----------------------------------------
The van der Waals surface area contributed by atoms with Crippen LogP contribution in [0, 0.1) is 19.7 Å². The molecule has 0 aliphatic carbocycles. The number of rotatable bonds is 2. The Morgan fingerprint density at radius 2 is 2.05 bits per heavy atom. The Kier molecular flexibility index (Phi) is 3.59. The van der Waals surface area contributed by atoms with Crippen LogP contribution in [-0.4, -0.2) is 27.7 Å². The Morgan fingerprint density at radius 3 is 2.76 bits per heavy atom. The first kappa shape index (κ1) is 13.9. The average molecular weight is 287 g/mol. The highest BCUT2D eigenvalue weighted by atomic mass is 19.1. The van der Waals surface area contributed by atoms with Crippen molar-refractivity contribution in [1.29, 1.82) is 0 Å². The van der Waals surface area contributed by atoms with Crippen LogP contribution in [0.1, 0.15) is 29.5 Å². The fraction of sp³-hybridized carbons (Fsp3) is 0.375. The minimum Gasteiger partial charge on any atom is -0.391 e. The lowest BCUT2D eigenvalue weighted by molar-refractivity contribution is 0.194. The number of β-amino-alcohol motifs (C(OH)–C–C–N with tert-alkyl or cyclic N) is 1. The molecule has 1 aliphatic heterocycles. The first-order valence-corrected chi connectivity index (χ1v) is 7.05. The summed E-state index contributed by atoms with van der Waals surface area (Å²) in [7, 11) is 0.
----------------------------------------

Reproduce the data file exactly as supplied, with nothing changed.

The van der Waals surface area contributed by atoms with Crippen LogP contribution in [0, 0.1) is 19.7 Å². The molecule has 0 aliphatic carbocycles. The number of rotatable bonds is 2. The Morgan fingerprint density at radius 2 is 2.05 bits per heavy atom. The Kier molecular flexibility index (Phi) is 3.59. The van der Waals surface area contributed by atoms with Crippen LogP contribution in [-0.4, -0.2) is 27.7 Å². The Morgan fingerprint density at radius 3 is 2.76 bits per heavy atom. The first kappa shape index (κ1) is 13.9. The average molecular weight is 287 g/mol. The highest BCUT2D eigenvalue weighted by atomic mass is 19.1. The van der Waals surface area contributed by atoms with Crippen molar-refractivity contribution in [1.29, 1.82) is 0 Å². The van der Waals surface area contributed by atoms with Crippen LogP contribution in [0.1, 0.15) is 29.5 Å². The fraction of sp³-hybridized carbons (Fsp3) is 0.375. The minimum Gasteiger partial charge on any atom is -0.391 e. The lowest BCUT2D eigenvalue weighted by molar-refractivity contribution is 0.194. The number of β-amino-alcohol motifs (C(OH)–C–C–N with tert-alkyl or cyclic N) is 1. The molecule has 1 aliphatic heterocycles. The first-order valence-corrected chi connectivity index (χ1v) is 7.05. The summed E-state index contributed by atoms with van der Waals surface area (Å²) in [7, 11) is 0.